Working as an English teacher for me isn’t that bad. The kids are all really cute, and so are my co-teachers. Plus, I work in a private elementary school, which offers an awesome salary along with three months of paid vacation every year. Between the students, the chicks, the money, and the fun, you’d think I’d be the happiest guy on the planet – yet still I’m dissatisfied.
I feel my potential is not being challenged. I wasn’t born to be an English teacher in a foreign country; I was born to be a witty short story writer and novelist. I worry I’m missing my true calling by passing my days here in Taiwan.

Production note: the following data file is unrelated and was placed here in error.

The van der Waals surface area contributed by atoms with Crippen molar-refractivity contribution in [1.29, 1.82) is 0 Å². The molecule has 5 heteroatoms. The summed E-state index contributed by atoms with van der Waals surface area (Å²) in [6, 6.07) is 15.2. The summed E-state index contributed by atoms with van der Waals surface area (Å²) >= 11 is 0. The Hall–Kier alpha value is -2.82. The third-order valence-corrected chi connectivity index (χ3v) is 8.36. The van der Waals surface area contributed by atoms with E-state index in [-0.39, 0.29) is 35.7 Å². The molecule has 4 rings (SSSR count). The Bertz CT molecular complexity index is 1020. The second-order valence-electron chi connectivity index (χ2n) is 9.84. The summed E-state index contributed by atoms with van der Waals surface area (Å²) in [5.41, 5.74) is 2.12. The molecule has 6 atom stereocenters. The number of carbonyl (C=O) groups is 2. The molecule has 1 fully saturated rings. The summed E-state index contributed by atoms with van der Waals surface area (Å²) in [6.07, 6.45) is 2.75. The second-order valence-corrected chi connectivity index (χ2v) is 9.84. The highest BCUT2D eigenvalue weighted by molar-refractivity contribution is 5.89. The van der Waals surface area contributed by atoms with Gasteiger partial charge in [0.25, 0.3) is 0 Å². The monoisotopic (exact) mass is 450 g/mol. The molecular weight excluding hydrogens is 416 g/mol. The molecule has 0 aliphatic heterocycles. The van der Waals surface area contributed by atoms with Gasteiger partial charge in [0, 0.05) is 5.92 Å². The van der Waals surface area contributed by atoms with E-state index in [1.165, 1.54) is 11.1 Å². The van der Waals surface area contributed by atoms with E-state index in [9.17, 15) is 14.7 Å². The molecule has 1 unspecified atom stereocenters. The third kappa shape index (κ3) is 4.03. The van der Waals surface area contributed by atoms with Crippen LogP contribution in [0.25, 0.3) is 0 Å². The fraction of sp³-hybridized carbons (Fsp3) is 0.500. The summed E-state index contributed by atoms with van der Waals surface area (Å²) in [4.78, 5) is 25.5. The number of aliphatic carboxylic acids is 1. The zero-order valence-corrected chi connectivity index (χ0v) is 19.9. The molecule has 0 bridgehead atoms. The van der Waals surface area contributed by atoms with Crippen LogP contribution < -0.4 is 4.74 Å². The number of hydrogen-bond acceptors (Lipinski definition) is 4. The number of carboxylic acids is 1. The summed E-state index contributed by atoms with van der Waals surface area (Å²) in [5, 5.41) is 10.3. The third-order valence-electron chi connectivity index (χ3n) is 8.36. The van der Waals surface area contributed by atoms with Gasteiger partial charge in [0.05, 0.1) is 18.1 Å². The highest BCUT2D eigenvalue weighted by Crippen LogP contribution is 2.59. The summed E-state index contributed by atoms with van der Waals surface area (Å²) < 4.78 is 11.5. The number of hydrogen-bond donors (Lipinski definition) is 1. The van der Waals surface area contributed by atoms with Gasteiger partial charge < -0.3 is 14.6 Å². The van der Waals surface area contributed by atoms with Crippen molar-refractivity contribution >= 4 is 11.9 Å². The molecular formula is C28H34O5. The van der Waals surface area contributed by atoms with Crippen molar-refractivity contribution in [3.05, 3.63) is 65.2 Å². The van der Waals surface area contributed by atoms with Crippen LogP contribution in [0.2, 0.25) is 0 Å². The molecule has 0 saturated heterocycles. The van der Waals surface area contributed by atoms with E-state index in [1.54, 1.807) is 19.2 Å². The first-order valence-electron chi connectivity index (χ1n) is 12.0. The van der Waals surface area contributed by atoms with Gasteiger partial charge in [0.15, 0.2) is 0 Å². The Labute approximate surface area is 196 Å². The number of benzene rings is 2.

If you were me, what would you do? Go back to Seattle to give writing another shot or continue on in an inadequate job.
And I wasn’t born to answer the questions of the self-deluded; yet here I am. I have more questions than answers for you: Why can’t you write in Taiwan?What happened to the writing-thing in Seattle?
Maybe it’s best that I borrow a passage from one who was truly a great novelist: “And you claim you want to be a writer, too. You’re only a (English teacher). An expatriated (English teacher). You ought to be ironical the minute you get out of bed.” — The Sun Also Rises, Ernest Hemingway.
— By the way, is your school hiring?
First published 12/21/o8 in The China Post Foreign Community Section.
See Rosanne’s site: <a href=”http://www.rosannelin.com”>www.rosannelin.com</a>by